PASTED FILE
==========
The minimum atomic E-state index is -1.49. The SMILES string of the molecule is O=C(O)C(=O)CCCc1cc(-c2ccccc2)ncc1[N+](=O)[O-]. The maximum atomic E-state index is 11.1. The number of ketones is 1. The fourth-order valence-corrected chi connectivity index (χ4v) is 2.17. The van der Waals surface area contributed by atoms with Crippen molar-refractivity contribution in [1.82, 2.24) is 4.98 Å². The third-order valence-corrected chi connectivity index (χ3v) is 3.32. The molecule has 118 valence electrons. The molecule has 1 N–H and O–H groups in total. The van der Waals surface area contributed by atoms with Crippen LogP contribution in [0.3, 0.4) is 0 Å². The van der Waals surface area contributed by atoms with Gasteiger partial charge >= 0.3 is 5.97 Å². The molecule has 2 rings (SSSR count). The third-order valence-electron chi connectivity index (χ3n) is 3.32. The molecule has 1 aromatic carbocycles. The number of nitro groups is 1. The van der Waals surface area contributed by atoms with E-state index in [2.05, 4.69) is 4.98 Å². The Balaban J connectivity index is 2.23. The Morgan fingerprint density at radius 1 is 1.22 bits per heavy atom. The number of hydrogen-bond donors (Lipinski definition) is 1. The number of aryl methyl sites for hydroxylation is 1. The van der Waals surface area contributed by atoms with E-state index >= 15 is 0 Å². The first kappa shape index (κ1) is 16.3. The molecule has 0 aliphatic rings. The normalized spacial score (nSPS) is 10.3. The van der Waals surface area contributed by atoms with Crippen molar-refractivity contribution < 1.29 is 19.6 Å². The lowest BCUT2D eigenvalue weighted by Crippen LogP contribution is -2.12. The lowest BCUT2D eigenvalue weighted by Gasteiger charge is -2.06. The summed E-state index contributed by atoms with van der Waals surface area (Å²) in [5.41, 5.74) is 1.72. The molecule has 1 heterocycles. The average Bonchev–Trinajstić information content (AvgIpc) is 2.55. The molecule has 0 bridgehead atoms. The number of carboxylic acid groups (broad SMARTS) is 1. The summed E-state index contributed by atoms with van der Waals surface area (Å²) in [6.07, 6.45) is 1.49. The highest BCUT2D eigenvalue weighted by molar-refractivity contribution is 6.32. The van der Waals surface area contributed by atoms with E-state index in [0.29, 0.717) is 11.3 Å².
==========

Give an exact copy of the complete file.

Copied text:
The minimum atomic E-state index is -1.49. The SMILES string of the molecule is O=C(O)C(=O)CCCc1cc(-c2ccccc2)ncc1[N+](=O)[O-]. The maximum atomic E-state index is 11.1. The number of ketones is 1. The fourth-order valence-corrected chi connectivity index (χ4v) is 2.17. The van der Waals surface area contributed by atoms with Crippen molar-refractivity contribution in [1.82, 2.24) is 4.98 Å². The third-order valence-corrected chi connectivity index (χ3v) is 3.32. The molecule has 118 valence electrons. The molecule has 1 N–H and O–H groups in total. The van der Waals surface area contributed by atoms with Crippen LogP contribution in [0.3, 0.4) is 0 Å². The van der Waals surface area contributed by atoms with Gasteiger partial charge >= 0.3 is 5.97 Å². The molecule has 2 rings (SSSR count). The third-order valence-electron chi connectivity index (χ3n) is 3.32. The molecule has 1 aromatic carbocycles. The number of nitro groups is 1. The van der Waals surface area contributed by atoms with E-state index in [2.05, 4.69) is 4.98 Å². The Balaban J connectivity index is 2.23. The Morgan fingerprint density at radius 1 is 1.22 bits per heavy atom. The number of hydrogen-bond donors (Lipinski definition) is 1. The number of aryl methyl sites for hydroxylation is 1. The van der Waals surface area contributed by atoms with E-state index >= 15 is 0 Å². The first kappa shape index (κ1) is 16.3. The molecule has 0 aliphatic rings. The normalized spacial score (nSPS) is 10.3. The van der Waals surface area contributed by atoms with Crippen molar-refractivity contribution < 1.29 is 19.6 Å². The lowest BCUT2D eigenvalue weighted by Crippen LogP contribution is -2.12. The lowest BCUT2D eigenvalue weighted by Gasteiger charge is -2.06. The summed E-state index contributed by atoms with van der Waals surface area (Å²) in [5.41, 5.74) is 1.72. The molecule has 1 heterocycles. The average Bonchev–Trinajstić information content (AvgIpc) is 2.55. The molecule has 0 bridgehead atoms. The number of carboxylic acid groups (broad SMARTS) is 1. The summed E-state index contributed by atoms with van der Waals surface area (Å²) in [6.07, 6.45) is 1.49. The highest BCUT2D eigenvalue weighted by molar-refractivity contribution is 6.32. The van der Waals surface area contributed by atoms with E-state index in [0.29, 0.717) is 11.3 Å².